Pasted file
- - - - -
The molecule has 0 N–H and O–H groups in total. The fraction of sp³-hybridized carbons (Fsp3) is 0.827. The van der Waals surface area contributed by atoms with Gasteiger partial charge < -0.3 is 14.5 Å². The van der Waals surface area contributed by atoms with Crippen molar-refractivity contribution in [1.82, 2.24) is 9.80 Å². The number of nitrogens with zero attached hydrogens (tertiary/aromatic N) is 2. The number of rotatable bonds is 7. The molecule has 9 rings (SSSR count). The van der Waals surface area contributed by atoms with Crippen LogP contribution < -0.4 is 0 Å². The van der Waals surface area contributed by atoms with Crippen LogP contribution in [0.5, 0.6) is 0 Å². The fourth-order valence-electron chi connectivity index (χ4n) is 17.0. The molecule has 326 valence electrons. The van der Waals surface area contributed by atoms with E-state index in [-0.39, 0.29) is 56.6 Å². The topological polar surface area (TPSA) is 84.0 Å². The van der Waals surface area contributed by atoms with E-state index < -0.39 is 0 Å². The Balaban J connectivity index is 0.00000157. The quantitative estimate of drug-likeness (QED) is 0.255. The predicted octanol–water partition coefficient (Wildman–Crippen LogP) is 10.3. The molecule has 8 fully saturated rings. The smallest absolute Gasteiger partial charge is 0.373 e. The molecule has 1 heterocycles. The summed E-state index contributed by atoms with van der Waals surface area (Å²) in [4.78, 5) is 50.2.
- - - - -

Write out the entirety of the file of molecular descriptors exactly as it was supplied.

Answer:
The molecule has 0 N–H and O–H groups in total. The fraction of sp³-hybridized carbons (Fsp3) is 0.827. The van der Waals surface area contributed by atoms with Gasteiger partial charge < -0.3 is 14.5 Å². The van der Waals surface area contributed by atoms with Crippen molar-refractivity contribution in [1.82, 2.24) is 9.80 Å². The number of nitrogens with zero attached hydrogens (tertiary/aromatic N) is 2. The number of rotatable bonds is 7. The molecule has 9 rings (SSSR count). The van der Waals surface area contributed by atoms with Crippen LogP contribution < -0.4 is 0 Å². The van der Waals surface area contributed by atoms with Crippen LogP contribution in [0.5, 0.6) is 0 Å². The fourth-order valence-electron chi connectivity index (χ4n) is 17.0. The molecule has 326 valence electrons. The van der Waals surface area contributed by atoms with E-state index in [-0.39, 0.29) is 56.6 Å². The topological polar surface area (TPSA) is 84.0 Å². The van der Waals surface area contributed by atoms with E-state index < -0.39 is 0 Å². The Balaban J connectivity index is 0.00000157. The quantitative estimate of drug-likeness (QED) is 0.255. The predicted octanol–water partition coefficient (Wildman–Crippen LogP) is 10.3. The molecule has 8 fully saturated rings. The smallest absolute Gasteiger partial charge is 0.373 e. The molecule has 1 heterocycles. The summed E-state index contributed by atoms with van der Waals surface area (Å²) in [4.78, 5) is 50.2.